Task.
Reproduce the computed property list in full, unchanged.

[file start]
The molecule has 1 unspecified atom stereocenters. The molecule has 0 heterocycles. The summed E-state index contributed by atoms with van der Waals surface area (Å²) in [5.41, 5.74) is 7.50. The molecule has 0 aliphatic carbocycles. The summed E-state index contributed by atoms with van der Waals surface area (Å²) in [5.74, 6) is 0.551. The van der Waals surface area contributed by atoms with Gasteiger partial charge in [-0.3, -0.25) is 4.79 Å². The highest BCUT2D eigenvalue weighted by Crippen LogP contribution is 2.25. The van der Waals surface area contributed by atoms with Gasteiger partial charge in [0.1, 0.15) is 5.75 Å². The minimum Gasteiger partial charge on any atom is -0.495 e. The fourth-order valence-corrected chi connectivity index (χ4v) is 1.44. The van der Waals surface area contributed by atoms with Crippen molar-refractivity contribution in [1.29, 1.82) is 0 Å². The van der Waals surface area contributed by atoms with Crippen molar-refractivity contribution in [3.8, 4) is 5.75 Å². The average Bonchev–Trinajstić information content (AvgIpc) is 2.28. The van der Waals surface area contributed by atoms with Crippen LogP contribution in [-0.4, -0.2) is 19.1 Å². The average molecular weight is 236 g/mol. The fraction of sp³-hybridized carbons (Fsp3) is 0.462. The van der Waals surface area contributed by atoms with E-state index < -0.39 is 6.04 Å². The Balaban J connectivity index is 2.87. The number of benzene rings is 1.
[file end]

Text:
The molecule has 1 unspecified atom stereocenters. The molecule has 0 heterocycles. The summed E-state index contributed by atoms with van der Waals surface area (Å²) in [5.41, 5.74) is 7.50. The molecule has 0 aliphatic carbocycles. The summed E-state index contributed by atoms with van der Waals surface area (Å²) in [5.74, 6) is 0.551. The van der Waals surface area contributed by atoms with Gasteiger partial charge in [-0.3, -0.25) is 4.79 Å². The highest BCUT2D eigenvalue weighted by Crippen LogP contribution is 2.25. The van der Waals surface area contributed by atoms with Gasteiger partial charge in [0.1, 0.15) is 5.75 Å². The minimum Gasteiger partial charge on any atom is -0.495 e. The fourth-order valence-corrected chi connectivity index (χ4v) is 1.44. The van der Waals surface area contributed by atoms with Crippen molar-refractivity contribution in [1.29, 1.82) is 0 Å². The van der Waals surface area contributed by atoms with Crippen molar-refractivity contribution in [3.8, 4) is 5.75 Å². The average Bonchev–Trinajstić information content (AvgIpc) is 2.28. The van der Waals surface area contributed by atoms with Crippen LogP contribution in [-0.4, -0.2) is 19.1 Å². The average molecular weight is 236 g/mol. The fraction of sp³-hybridized carbons (Fsp3) is 0.462. The van der Waals surface area contributed by atoms with E-state index < -0.39 is 6.04 Å². The Balaban J connectivity index is 2.87. The number of benzene rings is 1.